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Our standards-aligned Math Games let you review core math concepts with the whole class. Students are called one at a time to answer a short math question.

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An Addition-themed Math Game

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For offline practice, check out our Printables for ABCs, numbers, holidays and more! Packets include activities like coloring pages, crafts, and writing practice.

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StoryBots Classroom gives teachers exclusive access to full episodes of our Emmy Award-winning Netflix shows, Ask the StoryBots and StoryBots Super Songs!

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The Backpack has two main functions. 1) It’s a great way to keep your favorites or planned activities easily accessible. 2) It gives teachers the ability to curate and share content with parents for free!

The Backpack can hold up to six activities. You can change them as often as you like, but we recommend updating the Backpack at least once a week to help keep students engaged.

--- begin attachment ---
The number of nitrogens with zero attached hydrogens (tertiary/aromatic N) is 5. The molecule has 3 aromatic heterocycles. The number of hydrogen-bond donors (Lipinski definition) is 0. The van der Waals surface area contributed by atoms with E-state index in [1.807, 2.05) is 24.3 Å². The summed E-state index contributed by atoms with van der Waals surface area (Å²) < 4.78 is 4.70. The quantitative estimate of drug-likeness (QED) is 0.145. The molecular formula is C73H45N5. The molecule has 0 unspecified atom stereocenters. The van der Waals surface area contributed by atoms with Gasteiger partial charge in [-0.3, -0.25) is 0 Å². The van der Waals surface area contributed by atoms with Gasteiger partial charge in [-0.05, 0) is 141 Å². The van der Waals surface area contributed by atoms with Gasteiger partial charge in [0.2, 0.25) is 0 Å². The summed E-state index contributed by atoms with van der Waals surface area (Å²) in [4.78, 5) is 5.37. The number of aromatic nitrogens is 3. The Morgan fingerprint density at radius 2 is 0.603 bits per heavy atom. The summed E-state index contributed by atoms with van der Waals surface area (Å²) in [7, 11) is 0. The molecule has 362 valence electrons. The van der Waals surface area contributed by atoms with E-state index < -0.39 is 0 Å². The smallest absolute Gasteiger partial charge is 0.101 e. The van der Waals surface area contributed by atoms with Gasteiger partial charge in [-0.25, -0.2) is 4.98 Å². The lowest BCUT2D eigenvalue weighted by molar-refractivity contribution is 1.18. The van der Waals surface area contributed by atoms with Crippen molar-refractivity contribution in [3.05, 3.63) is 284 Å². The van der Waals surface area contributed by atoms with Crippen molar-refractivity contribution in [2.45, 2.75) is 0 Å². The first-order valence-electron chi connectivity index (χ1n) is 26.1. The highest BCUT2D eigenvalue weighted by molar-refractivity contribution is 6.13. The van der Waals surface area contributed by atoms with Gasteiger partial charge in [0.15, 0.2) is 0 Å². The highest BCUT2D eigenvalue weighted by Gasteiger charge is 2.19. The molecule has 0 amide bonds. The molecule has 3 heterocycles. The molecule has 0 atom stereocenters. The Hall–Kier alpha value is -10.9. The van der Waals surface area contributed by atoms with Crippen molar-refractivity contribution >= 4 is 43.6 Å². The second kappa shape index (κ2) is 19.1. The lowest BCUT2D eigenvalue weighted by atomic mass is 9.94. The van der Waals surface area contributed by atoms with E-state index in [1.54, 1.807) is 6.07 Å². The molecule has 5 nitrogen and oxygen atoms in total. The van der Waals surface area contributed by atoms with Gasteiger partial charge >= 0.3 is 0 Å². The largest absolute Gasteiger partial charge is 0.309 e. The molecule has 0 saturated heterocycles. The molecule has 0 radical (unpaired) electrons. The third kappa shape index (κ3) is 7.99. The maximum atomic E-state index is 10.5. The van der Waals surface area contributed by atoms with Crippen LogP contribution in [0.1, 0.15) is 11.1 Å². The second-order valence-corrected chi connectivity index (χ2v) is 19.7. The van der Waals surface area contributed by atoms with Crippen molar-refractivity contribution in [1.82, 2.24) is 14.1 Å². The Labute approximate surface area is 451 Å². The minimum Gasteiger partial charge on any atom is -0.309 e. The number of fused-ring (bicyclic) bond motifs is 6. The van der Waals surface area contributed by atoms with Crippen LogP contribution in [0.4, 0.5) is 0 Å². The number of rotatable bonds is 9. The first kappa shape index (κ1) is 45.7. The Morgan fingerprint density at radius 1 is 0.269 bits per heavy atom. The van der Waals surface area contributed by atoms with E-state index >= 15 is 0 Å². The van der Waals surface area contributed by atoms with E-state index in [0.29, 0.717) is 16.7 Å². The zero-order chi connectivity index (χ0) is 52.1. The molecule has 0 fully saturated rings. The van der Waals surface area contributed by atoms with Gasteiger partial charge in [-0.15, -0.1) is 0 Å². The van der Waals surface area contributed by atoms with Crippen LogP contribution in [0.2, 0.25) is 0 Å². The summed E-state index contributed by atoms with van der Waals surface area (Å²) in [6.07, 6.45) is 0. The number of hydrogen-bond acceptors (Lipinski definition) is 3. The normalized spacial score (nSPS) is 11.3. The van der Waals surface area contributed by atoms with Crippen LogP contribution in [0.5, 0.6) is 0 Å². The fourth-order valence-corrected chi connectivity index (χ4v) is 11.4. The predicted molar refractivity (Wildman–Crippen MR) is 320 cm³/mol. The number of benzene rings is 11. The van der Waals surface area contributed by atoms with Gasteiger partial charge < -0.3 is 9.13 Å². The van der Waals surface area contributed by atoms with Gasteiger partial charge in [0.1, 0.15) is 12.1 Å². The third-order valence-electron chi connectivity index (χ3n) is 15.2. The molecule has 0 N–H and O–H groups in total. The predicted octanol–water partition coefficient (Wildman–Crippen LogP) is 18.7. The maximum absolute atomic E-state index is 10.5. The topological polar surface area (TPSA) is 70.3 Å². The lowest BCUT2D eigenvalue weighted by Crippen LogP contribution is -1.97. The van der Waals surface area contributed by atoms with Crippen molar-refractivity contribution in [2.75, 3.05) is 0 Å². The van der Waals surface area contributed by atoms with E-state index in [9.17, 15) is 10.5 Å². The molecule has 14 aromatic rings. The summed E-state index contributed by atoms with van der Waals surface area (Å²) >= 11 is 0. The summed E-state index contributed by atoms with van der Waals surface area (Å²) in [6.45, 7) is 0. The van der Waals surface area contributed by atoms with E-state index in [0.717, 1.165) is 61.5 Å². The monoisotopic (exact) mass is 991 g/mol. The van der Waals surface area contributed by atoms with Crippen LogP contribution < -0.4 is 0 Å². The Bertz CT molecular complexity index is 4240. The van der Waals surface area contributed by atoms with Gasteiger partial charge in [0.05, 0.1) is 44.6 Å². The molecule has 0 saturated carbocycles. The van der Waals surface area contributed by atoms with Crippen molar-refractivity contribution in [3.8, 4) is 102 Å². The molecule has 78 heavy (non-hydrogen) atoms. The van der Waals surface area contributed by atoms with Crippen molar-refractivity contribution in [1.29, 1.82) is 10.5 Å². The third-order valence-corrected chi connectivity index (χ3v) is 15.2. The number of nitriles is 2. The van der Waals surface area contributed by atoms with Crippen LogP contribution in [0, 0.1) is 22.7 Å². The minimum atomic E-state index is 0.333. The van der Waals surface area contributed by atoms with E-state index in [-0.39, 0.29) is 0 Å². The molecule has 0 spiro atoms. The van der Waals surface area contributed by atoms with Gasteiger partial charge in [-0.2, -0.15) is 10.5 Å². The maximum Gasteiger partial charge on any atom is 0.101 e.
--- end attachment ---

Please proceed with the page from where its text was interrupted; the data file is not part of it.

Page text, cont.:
Click Invite Parents or to go Settings and click Manage Class to share your unique classroom link with parents. Once a parent uses that link to sign up, they’ll have 100% FREE access to whatever is in your Backpack. It’s great for introducing or reinforcing lessons at home.

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StoryBots Classroom is perfect for storytime, a wiggle break, longer lessons, or even when you have a few extra minutes before the bell rings!


Literacy Tips for Storytime

It’s no secret that daily reading with kids can have pretty significant improvement in overall literacy, concentration, imagination, and empathy (just to list a few benefits). Daily reading helps, but these gentle nudges will help guide your reading time!

preview the book